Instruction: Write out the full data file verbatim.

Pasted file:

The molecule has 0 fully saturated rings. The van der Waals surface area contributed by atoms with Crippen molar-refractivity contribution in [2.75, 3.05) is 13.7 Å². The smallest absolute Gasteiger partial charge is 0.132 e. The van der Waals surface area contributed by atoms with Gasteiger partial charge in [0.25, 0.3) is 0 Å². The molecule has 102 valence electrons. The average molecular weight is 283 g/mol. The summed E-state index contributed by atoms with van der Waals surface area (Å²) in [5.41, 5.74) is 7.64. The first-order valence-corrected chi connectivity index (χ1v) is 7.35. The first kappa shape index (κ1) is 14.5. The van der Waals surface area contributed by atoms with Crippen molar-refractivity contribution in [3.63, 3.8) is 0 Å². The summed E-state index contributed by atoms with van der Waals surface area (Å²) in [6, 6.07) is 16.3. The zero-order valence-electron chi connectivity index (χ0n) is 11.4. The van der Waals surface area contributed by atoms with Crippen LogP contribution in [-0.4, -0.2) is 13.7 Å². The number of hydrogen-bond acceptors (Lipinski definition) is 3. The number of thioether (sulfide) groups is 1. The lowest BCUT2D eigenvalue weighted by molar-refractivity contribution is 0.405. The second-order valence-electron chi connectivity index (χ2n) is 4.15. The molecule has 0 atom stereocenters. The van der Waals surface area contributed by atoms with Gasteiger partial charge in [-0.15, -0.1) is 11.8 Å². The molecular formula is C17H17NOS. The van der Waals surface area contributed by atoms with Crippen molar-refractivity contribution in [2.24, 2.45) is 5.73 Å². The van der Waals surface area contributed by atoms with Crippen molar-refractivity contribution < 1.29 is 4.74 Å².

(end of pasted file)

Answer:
The molecule has 0 fully saturated rings. The van der Waals surface area contributed by atoms with Crippen molar-refractivity contribution in [2.75, 3.05) is 13.7 Å². The smallest absolute Gasteiger partial charge is 0.132 e. The van der Waals surface area contributed by atoms with Gasteiger partial charge in [0.25, 0.3) is 0 Å². The molecule has 102 valence electrons. The average molecular weight is 283 g/mol. The summed E-state index contributed by atoms with van der Waals surface area (Å²) in [5.41, 5.74) is 7.64. The first-order valence-corrected chi connectivity index (χ1v) is 7.35. The first kappa shape index (κ1) is 14.5. The van der Waals surface area contributed by atoms with Crippen molar-refractivity contribution in [3.63, 3.8) is 0 Å². The summed E-state index contributed by atoms with van der Waals surface area (Å²) in [6, 6.07) is 16.3. The zero-order valence-electron chi connectivity index (χ0n) is 11.4. The van der Waals surface area contributed by atoms with Crippen LogP contribution in [-0.4, -0.2) is 13.7 Å². The number of hydrogen-bond acceptors (Lipinski definition) is 3. The number of thioether (sulfide) groups is 1. The lowest BCUT2D eigenvalue weighted by molar-refractivity contribution is 0.405. The second-order valence-electron chi connectivity index (χ2n) is 4.15. The molecule has 0 atom stereocenters. The van der Waals surface area contributed by atoms with Gasteiger partial charge in [-0.15, -0.1) is 11.8 Å². The molecular formula is C17H17NOS. The van der Waals surface area contributed by atoms with Crippen molar-refractivity contribution in [2.24, 2.45) is 5.73 Å². The van der Waals surface area contributed by atoms with Crippen molar-refractivity contribution < 1.29 is 4.74 Å².